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Topic 10 - Monopoly.docx

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Economics 1021A/B
Arvin Dar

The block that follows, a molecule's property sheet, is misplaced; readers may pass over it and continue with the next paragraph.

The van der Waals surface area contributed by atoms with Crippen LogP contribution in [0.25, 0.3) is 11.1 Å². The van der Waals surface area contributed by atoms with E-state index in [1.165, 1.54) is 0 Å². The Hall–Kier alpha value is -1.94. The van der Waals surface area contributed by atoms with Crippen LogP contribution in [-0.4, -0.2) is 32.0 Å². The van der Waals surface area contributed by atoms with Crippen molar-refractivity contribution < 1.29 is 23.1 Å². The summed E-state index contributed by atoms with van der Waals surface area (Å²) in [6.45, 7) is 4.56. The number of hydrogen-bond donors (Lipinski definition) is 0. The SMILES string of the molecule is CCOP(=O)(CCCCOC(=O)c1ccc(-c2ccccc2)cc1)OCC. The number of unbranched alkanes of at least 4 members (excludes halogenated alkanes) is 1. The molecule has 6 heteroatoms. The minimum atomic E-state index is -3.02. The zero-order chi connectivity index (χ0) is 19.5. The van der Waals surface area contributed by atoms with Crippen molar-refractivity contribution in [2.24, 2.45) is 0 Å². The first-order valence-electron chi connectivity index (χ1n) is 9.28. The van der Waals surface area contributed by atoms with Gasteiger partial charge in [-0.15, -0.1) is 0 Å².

Topic 10: Monopoly 1. Introduction 2. Possible SR Equilibrium 3. Possible LR Equilibrium 4. Dead-weight loss and question of efficiency 5. Conclusion 1. Introduction We really like perfect competition, but nothing’s perfect so we’re looking at the exact opposite. 1. One seller 2. Homogenous product - you have no choice. 3. Very difficult entry.  like an expensive hooker. What can create a monopoly? *Control of scarce resources (gold only in a few countries, etc.) *Government - stamps *Patents Monopolists to do have a perfectly elastic demand curve (horizontal). They are both the firm and the industry so the market is a profit maximizing entity. Any firm has to follow the criteria in topic 6, so monopoly will follow that too. 2. Possible SR Equilibrium There are three possible short run equilibria for the monopolist. One in which the monopolist earns positive economic profits, one in which it earns zero economic profits and one in which is negative. In the latter case, the firm may or may not operate. MC MC AC AC AC AC AVC AVC MR D=AR=P MC MC Positive Zero Negative – Open Negative – Closed Find where MR and MC meet. This is Q*. Go up from there to AC – that’s the cost to run at Q*. Continue up to the demand curve – that’s the price. If P is above AC, you’re fine and operating in a dandy fashion. Space between P and AVC is profit or loss. P ≥ AVC… multiply both sides by Q and get TR ≥ TVC 3. Possible LR Equilibrium Perfect competition – positive economic profit = more people entering & weed out lower profits Here, entry is very difficult. In the case of positive economic profits, the same signal that things are good is sent out, but entry is hard so people are screwed :3 Technological experience, people choose tradition over newness, superior. (i.e. Lower the price of gas 20 cents) Possible outcomes: positive and zero profit All factors of production are variable 4. Dead-weight loss and question of efficiency Digression: Consumer surplus – is an amount that the consumer is willing to pay for a product, but did not have to S curve for perfect comp. is MC for the monopolist Dead-weight loss triangle Space between where D meets MC (perfect competition E), E line up from the mon, where those two lines (red and green) meet. Blocks = revenue If you could go “you’re fat, so I’m charging you more for cake”, firms would earn all the revenue – the full funny shape up to E* But you can’t. So you charge P* for Q* We don’t have allocative efficiency since we a level of output where P ≠ MC. In other words (*assuming no externalities) we have underproduction (too small an output). Underproduction brings dead-weight loss (which brings underproduction. Look at it both ways) 5. Conclusion 1) How to affect a monopolist’s output decision Q TC old MC old TC new MC new 3 50 - 40 - 4 60 10 50 10 5 80 20 70 20 6 110 30 100 30 Subside the monopolist – TC drops. (Subsidy of 10) MR AR ↖MC To actually influence their output, subsidise per unit, not a flat rate. Vertical distance is subsidy – vertical line up from where mc cuts mr up to ar – increasing the quantity decreases the price. Is good. MR AR MC Negative externality – pollution Fine of $10 million – does nothing Per unit tax = better – vert. dist. Fine = lump sum tax. 2) Deadweight loss of taxation (this is a digression, doesn’t really relate to monopoly) A B C E I F H G Consumer surplus pre-tax: A, F, H Consumer surplus after tax: A, B, C Difference between consumer surplus: B, C, F, H Per unit tax: C – G Gov’t collects: B, C, G, H Consumer share of tax: B – E Firm share of tax: E – H Consumer pocket straight to gov’t: B, C, E, I Amount of consumer surplus not going to gov’t: C, I, F  dead weight loss triangle. Bad for economy. Cost of taxing: reduce the volume of goods transacted = l
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